British comedy troupe Monty Python will split for good after their money-spinning reunion shows this summer (14), according to Michael Palin. The veteran comedians came back together last year (13) to announce plans for a series of gigs in London in July (14), and troupe member Palin is adamant the group has no plans to work together ever again after the residency at the O2 Arena wraps.
He says, "It is entirely about money. I have only one wife, but John Cleese has had a few and Terry Jones has got a mortgage problem. I haven't got a huge amount (of money) stashed away. After the final concert we will all embrace and go our separate ways."
Actor Matt Damon signed up to appear in director Terry Gilliam's new sci-fi drama The Zero Theorem without even reading the script. The filmmaker admits casting The Bourne Identity star in the low-budget drama was "surprisingly easy", because he was ready and willing to do whatever was required of him.
Gilliam explains, "I called Matt and said, 'I've got a small part for you, probably four or five days, I'll send you the script.' He said, 'Don't bother, I'm in.'"
And Damon wasn't the only star who signed on to work with Gilliam without a script read or an agreed salary - Tilda Swinton and Skyfall actor Ben Whishaw also jumped at the chance to team up with the eccentric Monty Python legend.
He adds, "(Tilda and I) had met at different festivals and always said we ought to work together, Ben Whishaw, the same thing. And basically I just called them and they all just came and they worked for scale, that's how we made the film, because we didn't have the budget."
The Zero Theorem centres on a reclusive computer hacker, played by Christoph Waltz, who attempts to discover the reason for human existence.
Scottish actor/comedian Billy Connolly is to share his funeral plans with fans in a new TV show about death. The funnyman, who beat prostate cancer last year (13), has signed up to front a new U.K. series called Billy Connolly's Big Send Off in which he will address the sensitive subject of death and how it is viewed in different cultures.
In the show, Connolly will discuss his feelings about his own ending and his funeral plans, while he will also visit a drive-through funeral parlour in Los Angeles, a graveyard in his native Glasgow, Scotland and a pet cemetery in San Francisco, California.
Monty Python star Eric Idle will also make an appearance in the show, which is due to air in the U.K. in May (14).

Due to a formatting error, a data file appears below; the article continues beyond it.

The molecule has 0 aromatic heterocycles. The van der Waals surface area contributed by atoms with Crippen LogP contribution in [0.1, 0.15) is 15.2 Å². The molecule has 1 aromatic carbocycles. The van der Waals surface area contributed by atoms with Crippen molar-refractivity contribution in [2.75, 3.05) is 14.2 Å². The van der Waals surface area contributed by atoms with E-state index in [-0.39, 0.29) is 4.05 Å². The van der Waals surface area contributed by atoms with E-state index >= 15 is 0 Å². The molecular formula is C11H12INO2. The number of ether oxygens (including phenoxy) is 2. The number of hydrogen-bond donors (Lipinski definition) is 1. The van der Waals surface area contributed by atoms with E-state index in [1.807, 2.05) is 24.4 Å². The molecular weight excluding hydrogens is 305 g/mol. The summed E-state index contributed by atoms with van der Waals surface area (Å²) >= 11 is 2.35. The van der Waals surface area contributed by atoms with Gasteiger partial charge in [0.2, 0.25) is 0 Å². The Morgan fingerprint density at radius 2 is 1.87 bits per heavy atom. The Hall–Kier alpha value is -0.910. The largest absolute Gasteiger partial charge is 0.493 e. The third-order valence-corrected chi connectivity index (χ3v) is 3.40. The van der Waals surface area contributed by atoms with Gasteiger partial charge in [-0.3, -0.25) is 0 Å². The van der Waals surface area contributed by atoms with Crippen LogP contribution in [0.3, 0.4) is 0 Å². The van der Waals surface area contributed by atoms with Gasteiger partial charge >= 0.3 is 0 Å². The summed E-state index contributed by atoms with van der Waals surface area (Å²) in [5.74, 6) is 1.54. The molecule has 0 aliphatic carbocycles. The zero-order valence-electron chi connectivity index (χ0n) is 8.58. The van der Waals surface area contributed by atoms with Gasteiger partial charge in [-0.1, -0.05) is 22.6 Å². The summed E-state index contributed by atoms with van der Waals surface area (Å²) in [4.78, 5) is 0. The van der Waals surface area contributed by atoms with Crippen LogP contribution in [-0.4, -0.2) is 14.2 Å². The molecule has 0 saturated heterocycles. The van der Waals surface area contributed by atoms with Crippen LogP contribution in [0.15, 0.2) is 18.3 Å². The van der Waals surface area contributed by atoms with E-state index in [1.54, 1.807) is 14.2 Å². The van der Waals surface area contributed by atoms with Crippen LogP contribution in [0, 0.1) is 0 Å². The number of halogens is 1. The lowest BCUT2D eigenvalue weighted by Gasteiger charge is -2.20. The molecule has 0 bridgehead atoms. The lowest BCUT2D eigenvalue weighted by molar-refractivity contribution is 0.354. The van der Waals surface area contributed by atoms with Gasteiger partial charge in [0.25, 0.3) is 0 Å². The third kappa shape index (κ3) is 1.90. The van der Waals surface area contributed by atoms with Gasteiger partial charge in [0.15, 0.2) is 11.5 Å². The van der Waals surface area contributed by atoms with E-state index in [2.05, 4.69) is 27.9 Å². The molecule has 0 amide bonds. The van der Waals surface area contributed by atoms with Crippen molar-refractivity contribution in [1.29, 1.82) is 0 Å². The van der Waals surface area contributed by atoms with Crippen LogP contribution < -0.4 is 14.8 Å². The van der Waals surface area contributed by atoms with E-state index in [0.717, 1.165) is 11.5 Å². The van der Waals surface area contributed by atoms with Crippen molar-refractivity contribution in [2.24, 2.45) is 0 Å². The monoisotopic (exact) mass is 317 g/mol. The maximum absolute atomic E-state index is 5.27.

A spokesperson for ITV, the U.K. network behind the programme, says, "Billy Connolly's a big fan of life. He's effervescent, energised and inspired by it, but he's also genuinely fascinated by the way we as humans treat death - a subject that is quite literally the ultimate universal experience, yet so often avoided."
Connolly announced in September (13) that he has been diagnosed with the early stages of Parkinson's disease and has undergone treatment for prostate cancer. He was given the all-clear from the disease in October (13).
Funnyman Neil Innes has regrouped his Beatles parody band The Rutles for an upcoming U.K. tour. The former Bonzo Dog Doo-Dah Band star and sidekick John Halsey, aka Ron Nasty, and Barrington Womble, will hit the road as the 'Pre-Fab Four' in May (14).
Bandmates Eric Idle and Ricky Fataar will not be a part of the reunion.
The Rutles were conceived by Innes and Idle for a skit on the Monty Python star's British comedy show Rutland Weekend Television and they became a cult act, releasing a handful of well-received albums featuring Beatles song parodies and even starring in the mockumentary All You Need Is Cash.
Moviemaker Terry Gilliam is revisiting his doomed Don Quixote film project a decade after the release of a documentary that chronicled his failed attempts to get the epic off the ground. The Monty Python star has been trying to adapt Miquel de Cervantes' novel to the big screen for more than two decades, and he almost got the concept up and running when Johnny Depp and French actor Jean Rochefort signed on to star in what became a disastrous shoot in 2000.
The production, which was hit by floods and financial issues, was chronicled in the film Lost in La Mancha.
Gilliam abandoned the project, but revived it again in 2009 with Robert Duvall and Ewan McGregor, but that film also fell through due to financial problems.
However, the director remains determined to make a Don Quixote movie, and he plans to start shooting in the Canary Islands in September (14), according to The Hollywood Reporter.
Reports suggest Duvall is still onboard for The Man Who Killed Don Quixote.